Many employees already work a four-day week; it’s just not called that. We refer to it as “working from home”, even though much of the day is spent on personal tasks. There is nothing wrong with doing a full day’s work in the morning, free of distraction, and using spare time for yourself. But companies don’t need to give an extra day off for all staff, to achieve that.

4. How much workplace flexibility do we need?

I have lost count of corporate colleagues who buy extra weeks of leave each year; have access to a generous range of leave entitlements; have employers who let them take time off to see their kid’s school play, volunteer or care for sick relatives; or work from home. They don’t need an extra day off each week to do such things.

5. Less productivity

I can’t understand companies tacking the day off to a weekend, as Microsoft did in Japan by giving staff Fridays off. Having a long weekend every week is an invitation for some younger employees to party too hard, get into trouble and regret it on Monday. Surely it makes sense to have the day off mid-week, so staff use it for personal tasks, freeing their weekend up for relaxation rather than chores and errands.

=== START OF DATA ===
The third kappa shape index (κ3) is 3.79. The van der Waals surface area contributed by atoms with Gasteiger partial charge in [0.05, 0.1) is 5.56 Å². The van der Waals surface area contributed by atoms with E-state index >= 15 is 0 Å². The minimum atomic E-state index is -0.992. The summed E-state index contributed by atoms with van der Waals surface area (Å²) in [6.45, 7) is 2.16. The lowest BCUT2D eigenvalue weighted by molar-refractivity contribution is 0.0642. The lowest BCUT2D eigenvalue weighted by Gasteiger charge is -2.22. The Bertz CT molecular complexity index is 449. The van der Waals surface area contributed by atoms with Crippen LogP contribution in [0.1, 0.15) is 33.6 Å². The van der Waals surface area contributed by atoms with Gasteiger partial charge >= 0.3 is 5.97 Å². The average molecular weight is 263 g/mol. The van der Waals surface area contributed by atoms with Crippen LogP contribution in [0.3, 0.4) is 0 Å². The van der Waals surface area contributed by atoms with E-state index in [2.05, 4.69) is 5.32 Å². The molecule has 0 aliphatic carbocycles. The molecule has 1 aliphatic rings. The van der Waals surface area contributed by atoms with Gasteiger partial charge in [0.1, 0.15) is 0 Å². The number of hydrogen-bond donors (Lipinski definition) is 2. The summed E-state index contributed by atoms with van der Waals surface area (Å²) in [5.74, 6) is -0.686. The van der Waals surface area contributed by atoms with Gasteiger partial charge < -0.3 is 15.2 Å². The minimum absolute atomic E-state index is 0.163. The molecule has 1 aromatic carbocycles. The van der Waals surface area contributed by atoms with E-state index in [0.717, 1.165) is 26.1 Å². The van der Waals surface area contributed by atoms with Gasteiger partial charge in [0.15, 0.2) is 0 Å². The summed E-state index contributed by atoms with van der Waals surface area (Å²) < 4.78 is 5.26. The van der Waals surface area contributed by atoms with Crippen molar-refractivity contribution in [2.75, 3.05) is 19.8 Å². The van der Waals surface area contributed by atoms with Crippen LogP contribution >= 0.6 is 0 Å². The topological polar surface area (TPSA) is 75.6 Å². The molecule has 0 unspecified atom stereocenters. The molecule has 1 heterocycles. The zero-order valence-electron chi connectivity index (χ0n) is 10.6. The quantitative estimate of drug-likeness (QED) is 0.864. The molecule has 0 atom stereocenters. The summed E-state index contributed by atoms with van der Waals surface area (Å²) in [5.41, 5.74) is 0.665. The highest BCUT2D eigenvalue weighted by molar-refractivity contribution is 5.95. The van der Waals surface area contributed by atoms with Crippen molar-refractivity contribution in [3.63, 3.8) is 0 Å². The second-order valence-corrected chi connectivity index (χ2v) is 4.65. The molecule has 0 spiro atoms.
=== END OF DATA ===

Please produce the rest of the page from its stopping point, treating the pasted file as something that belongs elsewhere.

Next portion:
6. Are longer working days a problem?

Some companies that move to a four-day week add an extra hour or two on the other days, assuming all staff can cope with the extra time. My guess is many do at the start, but over time feel worn down and stressed by working longer hours in those four days. Companies think they are spreading 38 hours across four days instead of five, but find they have unwittingly implemented a 30-hour workweek as some employees do less on the longer days.

7. VUCA

The future of business is greater Volatility, Uncertainty, Complexity and Ambiguity (VUCA). Not for all enterprises, of course, but markets generally will move faster and be more disrupted in the coming years. Giving your workforce the same extra day off each week is a risk in that context. I can’t imagine offshore competitors in Asia and other emerging markets doing that.